Rare Diseases: Treatment and Controls

 A rare disease is defined by the European Union as one that affects less than 5 in 10,000 of the general population and in the US, the definition is one that affects less than 200,000 persons1.  There are between 6,000 and 8,000 known rare diseases and around five new rare diseases are described in medical literature each week.  Approximately 80% of rare disease have a genetic component, 75% of rare diseases affect children and 30% of rare disease patients die before the age of five2

 A single rare disease may affect up to 30,000 people in the UK alone1, meaning research into these diseases is urgently needed.  However, research is often hindered by several factors3: diagnosis is often difficult, resulting in lack of proper diagnosis or a delay in diagnosis; the population affected is sparse and spread over a wide geographical area; clinical research centres specialising in the rare disease are often limited in number and in almost all cases most of the patient care is provided locally. 

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Estimands - what's all the fuss about?

The public consultation period for the ICH E9 (R1) addendum on estimands and sensitivity analyses to the guideline on statistical principles for confirmatory clinical trials closed at the end of February 2018, and the addendum is planned to be issued in mid-2019.

At first glance the draft addendum can appear quite confusing – with a liberal sprinkling of statistical terminology such as ‘Estimand’, ‘Estimate’ and ‘Estimator’ it can be quite a dry document to digest (even for us statisticians). Moreover, there is a real risk that it is perceived as a ‘statisticians only’ document. This couldn’t be further from the truth and statisticians and clinicians cannot design or analyse trials in blissful isolation.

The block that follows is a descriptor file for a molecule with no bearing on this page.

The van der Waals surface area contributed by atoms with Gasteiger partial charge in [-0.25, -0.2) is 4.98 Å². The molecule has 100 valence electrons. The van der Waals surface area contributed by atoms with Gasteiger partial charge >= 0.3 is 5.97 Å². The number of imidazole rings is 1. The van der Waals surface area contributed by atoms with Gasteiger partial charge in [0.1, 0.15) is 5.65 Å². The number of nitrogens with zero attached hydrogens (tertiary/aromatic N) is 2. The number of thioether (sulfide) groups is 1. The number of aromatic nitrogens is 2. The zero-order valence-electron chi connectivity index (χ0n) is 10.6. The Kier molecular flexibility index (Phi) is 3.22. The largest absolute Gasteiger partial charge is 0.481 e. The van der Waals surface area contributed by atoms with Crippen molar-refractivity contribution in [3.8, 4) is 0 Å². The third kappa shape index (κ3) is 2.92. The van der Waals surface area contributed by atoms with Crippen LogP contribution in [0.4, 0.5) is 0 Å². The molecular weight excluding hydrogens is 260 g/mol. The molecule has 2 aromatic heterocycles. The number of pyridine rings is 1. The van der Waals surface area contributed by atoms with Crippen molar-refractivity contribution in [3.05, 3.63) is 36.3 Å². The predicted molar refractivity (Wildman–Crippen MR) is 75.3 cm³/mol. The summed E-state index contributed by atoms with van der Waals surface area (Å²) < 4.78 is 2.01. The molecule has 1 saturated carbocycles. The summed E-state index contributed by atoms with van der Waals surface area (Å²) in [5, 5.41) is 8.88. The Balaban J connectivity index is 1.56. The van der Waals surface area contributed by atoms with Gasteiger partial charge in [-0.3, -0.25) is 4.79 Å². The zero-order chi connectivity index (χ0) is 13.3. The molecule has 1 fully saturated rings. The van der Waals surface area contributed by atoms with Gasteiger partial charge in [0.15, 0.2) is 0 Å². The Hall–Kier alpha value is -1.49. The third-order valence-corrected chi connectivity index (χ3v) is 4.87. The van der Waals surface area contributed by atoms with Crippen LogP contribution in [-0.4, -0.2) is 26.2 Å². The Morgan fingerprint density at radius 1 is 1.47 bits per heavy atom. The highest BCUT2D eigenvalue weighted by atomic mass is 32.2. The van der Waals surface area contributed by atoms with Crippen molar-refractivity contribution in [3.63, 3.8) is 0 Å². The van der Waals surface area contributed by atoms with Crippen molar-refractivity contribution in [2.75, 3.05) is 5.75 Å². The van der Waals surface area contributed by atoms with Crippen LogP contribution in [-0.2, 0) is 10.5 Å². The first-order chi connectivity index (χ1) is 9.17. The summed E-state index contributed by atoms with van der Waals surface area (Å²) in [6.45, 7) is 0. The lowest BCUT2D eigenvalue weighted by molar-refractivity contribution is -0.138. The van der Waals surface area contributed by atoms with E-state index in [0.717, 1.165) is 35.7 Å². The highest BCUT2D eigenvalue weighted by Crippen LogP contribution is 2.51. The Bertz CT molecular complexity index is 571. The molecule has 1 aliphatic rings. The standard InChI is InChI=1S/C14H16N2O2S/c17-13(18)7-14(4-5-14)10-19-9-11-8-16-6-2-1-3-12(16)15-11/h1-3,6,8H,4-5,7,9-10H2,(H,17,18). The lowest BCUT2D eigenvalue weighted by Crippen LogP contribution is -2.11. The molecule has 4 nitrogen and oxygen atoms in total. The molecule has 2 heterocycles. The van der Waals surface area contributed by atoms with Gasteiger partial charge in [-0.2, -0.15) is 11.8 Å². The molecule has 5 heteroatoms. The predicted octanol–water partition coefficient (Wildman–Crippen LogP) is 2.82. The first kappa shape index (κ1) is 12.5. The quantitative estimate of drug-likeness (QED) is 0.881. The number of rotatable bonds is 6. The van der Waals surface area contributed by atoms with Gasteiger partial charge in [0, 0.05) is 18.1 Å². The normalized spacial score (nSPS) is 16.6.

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Multiplicity

Recently, an FDA industry guidance draft on “Multiple Endpoints in Clinical Trials” [1] provided an overview of multiplicity which is a controversial topic. This is due to the practitioner’s common lack of clarity on when and how it arises and what adjustments to implement, such that the number of false positives, i.e. the type I error rate is constrained to a pre-specified level of significance alpha when performing inference for multiple hypothesis tests simultaneously [2]. Once a trial is shown to be successful on the primary endpoint(s), there may be other attributes of the drug’s effect which are informative for inclusion in the physician labelling.

Multiplicity has to be accounted for when several tests are performed at the same time rather than just a single inference from a two treatment arm comparison for a single endpoint. Some of the reasons which lead to multiplicity include: (1) multiple primary endpoints which are each individually relevant to address the primary study objective, (2) more than two treatment arms, i.e. multiple treatments, combinations of treatments or different doses of same treatment, (3) repeated measurements, i.e. an outcome measurement is recorded at different time points for each patient, (4) interim analysis and (5) subgroup analyses where patient outcomes may vary when sub-setting by variables, such as biomarker status, age group or diabetes status.

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PHASTAR presents webinar on Medrio

On Tuesday 24th July 2018, PHASTAR presented a webinar on the topic 'Efficiencies when delivering a quality database'. The presenters were Sheelagh Aird, Head of Clinical Data Operations and Gillian Childs, Principal Data Coordinator. The webinar, hosted by X-talks and Medrio, demonstrated the importance of controlling the quality of a database right from study set-up.

The webinar introduced the use of the Data Quality Plan and the concept of identifying risk items and processes, defining quality, how quality is assessed and how it can be achieved. The presenters discussed how to select key personnel for ensuring quality and the processes to action and report on findings identified at data quality review timepoints.

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Meet PHASTAR at Biotech Week Boston!

PHASTAR will be in town for Biotech Week Boston, arriving on 4th September before attending BioPharm America on 5-6th and the CMO / CRO Symposium on the afternoon of the 6th.

If you have any projects you need help with, or require additional statistics, programming or data management support, then get in touch with with us at This email address is being protected from spambots. You need JavaScript enabled to view it.  

Alternatively, if you're attending BioPharm America and would like to meet us then contact us using partneringONE.

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